An emergency fund is critical to your well being

cash-stashIt’s amazing how many people have boats, nice cars, big 42 inch flat screen TV’s, or other frivolous items yet they have no emergency funds in case of a layoff or some sort of medical emergency or other financial disaster. This is especially concerning when they have children who depend on them. They simply rest assured knowing they have credit cards to fall back on. That’s not a smart idea, as you’re setting yourself up for failure if something bad was to happen. Not to mention, credit card companies are now limiting and restricting or closing accounts for even the best cardholders. What would you do if they shut off your cards and you were out of a job or had some other financial disaster?  Below, we will look at why you should consider starting an emergency fund, and how much you will need to have in order to have true peace of mind in knowing if something bad happens, you will be able to whether the storm without accumulating massive debt or worse forcing you into bankruptcy.

Less than half of Americans have an emergency fund, and those that have been sensible still might not have enough.  If something bad were to happen (and don’t be tricked into thinking this recession is over as companies and banks are still failing and unemployment is still on the rise) and your credit card company decided to terminate your account, would you be able to even meet your monthly needs? How well would unemployment cover your needs for the essentials like housing, food, etc.? How much money would you need to fill the gap and for how long?

A good rule of thumb is to expect it to take around one month per $10,000 you earn to find a job. So say you make $100,000 per year, you could expect it to take up to 10 months to find a comparable job. 10 months is along time without income, and could destroy your financial position that you’ve potentially accumulated over a lifetime. In Missouri, unemployment pays at most $313 per week (without taxes taken out), that amounts to between $1250- $1565 per month. Not much at all for someone trying to maintain a lifestyle they’ve become accustomed to. Not to mention ,this is unemployment for only the top earners, people who make less, will get less, much less in many circumstances.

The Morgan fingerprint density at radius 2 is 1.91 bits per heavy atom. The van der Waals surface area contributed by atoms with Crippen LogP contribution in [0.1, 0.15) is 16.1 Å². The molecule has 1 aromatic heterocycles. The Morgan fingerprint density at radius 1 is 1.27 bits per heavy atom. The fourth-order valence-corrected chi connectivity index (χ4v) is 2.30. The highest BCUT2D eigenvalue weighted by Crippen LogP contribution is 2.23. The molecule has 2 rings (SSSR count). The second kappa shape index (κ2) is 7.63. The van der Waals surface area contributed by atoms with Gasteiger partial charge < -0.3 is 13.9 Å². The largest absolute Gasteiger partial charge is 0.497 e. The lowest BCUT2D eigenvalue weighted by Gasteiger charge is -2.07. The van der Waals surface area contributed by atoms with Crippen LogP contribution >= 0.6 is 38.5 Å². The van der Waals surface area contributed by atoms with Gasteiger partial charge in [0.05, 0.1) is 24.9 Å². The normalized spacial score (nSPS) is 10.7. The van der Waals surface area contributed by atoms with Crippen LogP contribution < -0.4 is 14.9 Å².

In calculating your emergency funds needs, you must first figure out how much money you will need to fill your gap if you were laid off as it relates to finding another job and meeting your current obligations. In addition, it makes sense to stash away side money on top of that amount for other emergencies like car repairs, leaky roofs, replacing a hot water heater or A/C, or some other inevitable issue. Unemployment typically only lasts 6 months to boot.

So for our example above, a $100,000 earner with monthly bills of $3500, would want to have an emergency fund of ((3500-1200=2300)*(6=$13,800) + (3,500*4 =$14,000) + ($5000) = $32,800 if being conservative, or at minimum * (3500-1500=2000)*6=$12,000 + 3,500*4= $14,000)+$2,000 or $28,000) if considering the minimum. In essence, calculate your monthly bills, determine how long it will take you to find a job, subtract out unemployment proceeds for 6 months, add an extra fund for other emergencies that may occur in the meantime, so if something does happen your not forced to take from your other emergency (lay off) funds and figure out how much you’ll need. Open a savings account where you can earn interest on your money – and begin adding funds as fast as possible. It may take you a while, but it’s better to start now than never and you can finally get that peace of mind you’re hoping for.


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